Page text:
FIG. 5 depicts a series of curves illustrating the respective efficiencies of water vapor and oxygen in oxidizing a silicon monoxide evaporant beam to form films of substantially pure silicon dioxide. This curve illustrated is a plot of residual stress versus K which is defined as the ratio of gas molecules to silicon monoxide molecules striking a unit area of substrate per unit time.

This invention is hereinafter to be described with respect to the fabrication of film cryotron devices; however, it is to be understood that the methods of this invention are applicable whenever substantially pure films of silicon dioxide are to be formed either as a sheet or in a pattern on a substrate structure.

The cryotron device of FIG. 1 comprises thin films 1 of silicon dioxide, i.e. in the order of 5000 A. between which are interposed by successive evaporation/condensation processes thin layers of lead (Pb) 3a and 3b and tin (Sn) 5, the entire multilayer combination being supported on a substrate structure 9. These successive evaporation/condensation processes are effected within an evaporating chamber 7 such as indicated by FIG. 2, hereinafter described. As illustrated in FIG.1, the layer of tin 5 constitutes the gate conductor of the cryotron device which is alternated between the superconducting and resistive states by the influence of a magnetic field generated by current flow of at least a critical magnitude through the control conductor 3a. The lead layer 3b constitutes a superconducting magnetic shield layer .to reduce the inductance and increase the current carrying capacity of the tin gate layer 5 in the superconducting state.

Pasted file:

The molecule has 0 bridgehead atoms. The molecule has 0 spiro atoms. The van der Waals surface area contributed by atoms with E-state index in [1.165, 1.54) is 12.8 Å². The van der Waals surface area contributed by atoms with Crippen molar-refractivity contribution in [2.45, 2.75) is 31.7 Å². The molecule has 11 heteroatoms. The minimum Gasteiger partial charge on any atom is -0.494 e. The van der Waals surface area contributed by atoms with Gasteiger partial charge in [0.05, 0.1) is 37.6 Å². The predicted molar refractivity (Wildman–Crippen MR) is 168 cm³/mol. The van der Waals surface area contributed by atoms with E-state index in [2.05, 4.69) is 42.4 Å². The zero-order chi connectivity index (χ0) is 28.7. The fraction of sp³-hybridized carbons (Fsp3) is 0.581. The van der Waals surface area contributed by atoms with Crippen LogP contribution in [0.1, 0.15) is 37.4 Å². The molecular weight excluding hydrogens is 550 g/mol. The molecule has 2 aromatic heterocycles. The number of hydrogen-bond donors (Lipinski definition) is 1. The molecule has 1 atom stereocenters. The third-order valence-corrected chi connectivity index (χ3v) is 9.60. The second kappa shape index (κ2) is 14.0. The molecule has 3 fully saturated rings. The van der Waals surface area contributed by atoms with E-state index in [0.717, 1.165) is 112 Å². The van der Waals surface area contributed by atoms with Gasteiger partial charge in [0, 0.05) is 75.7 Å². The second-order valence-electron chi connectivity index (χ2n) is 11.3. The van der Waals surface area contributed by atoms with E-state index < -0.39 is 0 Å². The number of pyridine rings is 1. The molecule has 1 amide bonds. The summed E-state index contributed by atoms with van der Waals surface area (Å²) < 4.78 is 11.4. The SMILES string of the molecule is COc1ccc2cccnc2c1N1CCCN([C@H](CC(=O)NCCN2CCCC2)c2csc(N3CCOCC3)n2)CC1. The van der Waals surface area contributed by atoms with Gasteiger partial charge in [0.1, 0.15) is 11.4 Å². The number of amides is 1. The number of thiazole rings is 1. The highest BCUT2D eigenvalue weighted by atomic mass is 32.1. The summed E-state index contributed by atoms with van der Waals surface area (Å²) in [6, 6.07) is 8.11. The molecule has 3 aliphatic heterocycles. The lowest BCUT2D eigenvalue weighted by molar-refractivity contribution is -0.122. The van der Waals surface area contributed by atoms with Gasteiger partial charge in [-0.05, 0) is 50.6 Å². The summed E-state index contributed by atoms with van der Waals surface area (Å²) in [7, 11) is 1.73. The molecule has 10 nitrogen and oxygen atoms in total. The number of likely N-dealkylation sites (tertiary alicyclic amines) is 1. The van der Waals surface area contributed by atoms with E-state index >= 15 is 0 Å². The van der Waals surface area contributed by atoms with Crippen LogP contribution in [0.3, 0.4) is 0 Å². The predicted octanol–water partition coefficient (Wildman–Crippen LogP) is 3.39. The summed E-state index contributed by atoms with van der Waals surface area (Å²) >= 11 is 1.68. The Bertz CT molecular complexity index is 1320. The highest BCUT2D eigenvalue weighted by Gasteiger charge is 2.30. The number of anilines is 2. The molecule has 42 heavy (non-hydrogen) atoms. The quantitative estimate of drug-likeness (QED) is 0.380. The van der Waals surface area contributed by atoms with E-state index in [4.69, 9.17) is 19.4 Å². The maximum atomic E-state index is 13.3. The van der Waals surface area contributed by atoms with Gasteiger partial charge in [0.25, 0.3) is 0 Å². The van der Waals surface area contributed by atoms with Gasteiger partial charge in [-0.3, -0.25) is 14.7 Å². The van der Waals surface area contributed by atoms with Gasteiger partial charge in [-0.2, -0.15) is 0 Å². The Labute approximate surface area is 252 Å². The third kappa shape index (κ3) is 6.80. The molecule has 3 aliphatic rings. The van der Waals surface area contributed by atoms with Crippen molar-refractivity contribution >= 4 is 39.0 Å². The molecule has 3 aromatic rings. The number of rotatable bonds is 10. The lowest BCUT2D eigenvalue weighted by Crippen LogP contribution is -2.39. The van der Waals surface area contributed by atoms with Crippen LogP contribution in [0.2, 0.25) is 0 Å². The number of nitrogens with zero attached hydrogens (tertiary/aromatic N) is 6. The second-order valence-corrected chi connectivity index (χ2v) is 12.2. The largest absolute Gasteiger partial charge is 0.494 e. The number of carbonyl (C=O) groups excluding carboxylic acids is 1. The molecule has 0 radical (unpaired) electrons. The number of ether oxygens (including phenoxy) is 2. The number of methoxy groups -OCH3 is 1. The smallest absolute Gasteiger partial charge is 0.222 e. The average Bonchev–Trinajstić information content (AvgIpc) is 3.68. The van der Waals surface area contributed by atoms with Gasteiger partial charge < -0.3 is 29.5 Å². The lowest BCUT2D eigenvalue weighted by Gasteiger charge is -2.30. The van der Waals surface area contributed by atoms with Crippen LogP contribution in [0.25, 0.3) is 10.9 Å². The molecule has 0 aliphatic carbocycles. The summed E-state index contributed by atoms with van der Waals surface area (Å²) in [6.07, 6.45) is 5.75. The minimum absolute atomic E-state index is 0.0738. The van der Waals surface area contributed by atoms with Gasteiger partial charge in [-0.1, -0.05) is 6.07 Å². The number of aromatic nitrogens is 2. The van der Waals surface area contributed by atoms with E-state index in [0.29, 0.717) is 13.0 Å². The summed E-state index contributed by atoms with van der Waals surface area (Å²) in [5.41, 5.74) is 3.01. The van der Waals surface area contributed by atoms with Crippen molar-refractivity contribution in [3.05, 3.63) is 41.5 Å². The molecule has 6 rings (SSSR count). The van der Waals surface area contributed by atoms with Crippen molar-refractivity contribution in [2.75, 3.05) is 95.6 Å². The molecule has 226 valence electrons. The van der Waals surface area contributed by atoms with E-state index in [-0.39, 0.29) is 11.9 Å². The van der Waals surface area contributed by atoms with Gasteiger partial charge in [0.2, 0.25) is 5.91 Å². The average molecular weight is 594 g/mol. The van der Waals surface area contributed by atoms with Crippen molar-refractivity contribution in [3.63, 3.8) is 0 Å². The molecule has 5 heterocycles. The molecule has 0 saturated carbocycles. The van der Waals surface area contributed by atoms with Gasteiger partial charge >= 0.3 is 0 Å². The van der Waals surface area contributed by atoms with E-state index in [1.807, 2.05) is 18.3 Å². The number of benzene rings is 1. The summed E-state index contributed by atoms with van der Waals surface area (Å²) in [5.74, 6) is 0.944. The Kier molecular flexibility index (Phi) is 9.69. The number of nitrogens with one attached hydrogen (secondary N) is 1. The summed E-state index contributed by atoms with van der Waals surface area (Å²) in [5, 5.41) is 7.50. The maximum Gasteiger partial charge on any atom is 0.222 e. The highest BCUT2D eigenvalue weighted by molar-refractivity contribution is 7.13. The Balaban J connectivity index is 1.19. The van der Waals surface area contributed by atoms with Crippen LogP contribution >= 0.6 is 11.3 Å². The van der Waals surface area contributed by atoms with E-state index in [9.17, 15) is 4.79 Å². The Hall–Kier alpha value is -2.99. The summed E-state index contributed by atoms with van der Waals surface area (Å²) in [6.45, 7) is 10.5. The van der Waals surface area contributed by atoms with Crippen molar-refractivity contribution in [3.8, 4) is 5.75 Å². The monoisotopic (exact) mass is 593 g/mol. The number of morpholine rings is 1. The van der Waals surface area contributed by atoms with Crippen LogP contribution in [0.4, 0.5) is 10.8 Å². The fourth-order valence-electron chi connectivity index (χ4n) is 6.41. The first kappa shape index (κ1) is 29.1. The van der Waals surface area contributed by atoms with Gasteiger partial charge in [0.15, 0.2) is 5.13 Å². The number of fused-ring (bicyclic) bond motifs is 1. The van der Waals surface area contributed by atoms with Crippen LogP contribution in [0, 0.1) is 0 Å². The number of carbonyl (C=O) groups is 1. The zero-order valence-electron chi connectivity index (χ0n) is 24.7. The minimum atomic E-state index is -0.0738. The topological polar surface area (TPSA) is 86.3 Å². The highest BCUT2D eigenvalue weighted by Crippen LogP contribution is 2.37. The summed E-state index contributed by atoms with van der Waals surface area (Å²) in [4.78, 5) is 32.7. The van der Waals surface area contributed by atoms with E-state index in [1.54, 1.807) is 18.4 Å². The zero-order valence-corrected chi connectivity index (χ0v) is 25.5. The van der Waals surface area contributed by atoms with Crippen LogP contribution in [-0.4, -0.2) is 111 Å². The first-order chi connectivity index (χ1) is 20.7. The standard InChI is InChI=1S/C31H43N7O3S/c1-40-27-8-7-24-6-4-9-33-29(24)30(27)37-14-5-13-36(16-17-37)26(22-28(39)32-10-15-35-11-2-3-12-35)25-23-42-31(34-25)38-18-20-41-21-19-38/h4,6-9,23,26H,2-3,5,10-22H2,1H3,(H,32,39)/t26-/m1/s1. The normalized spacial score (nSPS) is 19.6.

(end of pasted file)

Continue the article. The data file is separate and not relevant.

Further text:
A full understanding of cryotron devices of the type shown may be had by reference to Superconducting Circuits, by D. R. Young, which appeared on pages 131 in Progress in Cryogenics, edited by K. Mendelssohn and also in Superconducting Computers, by William B. Ittner III and C. J. Krauss, which appeared on page 124 of Scientific American, July 1961.

Basically, the operation of cryotron devices is based upon the physical phenomenon of superconductivity which is a property of certain materials, e.g. lead, tin, etc.,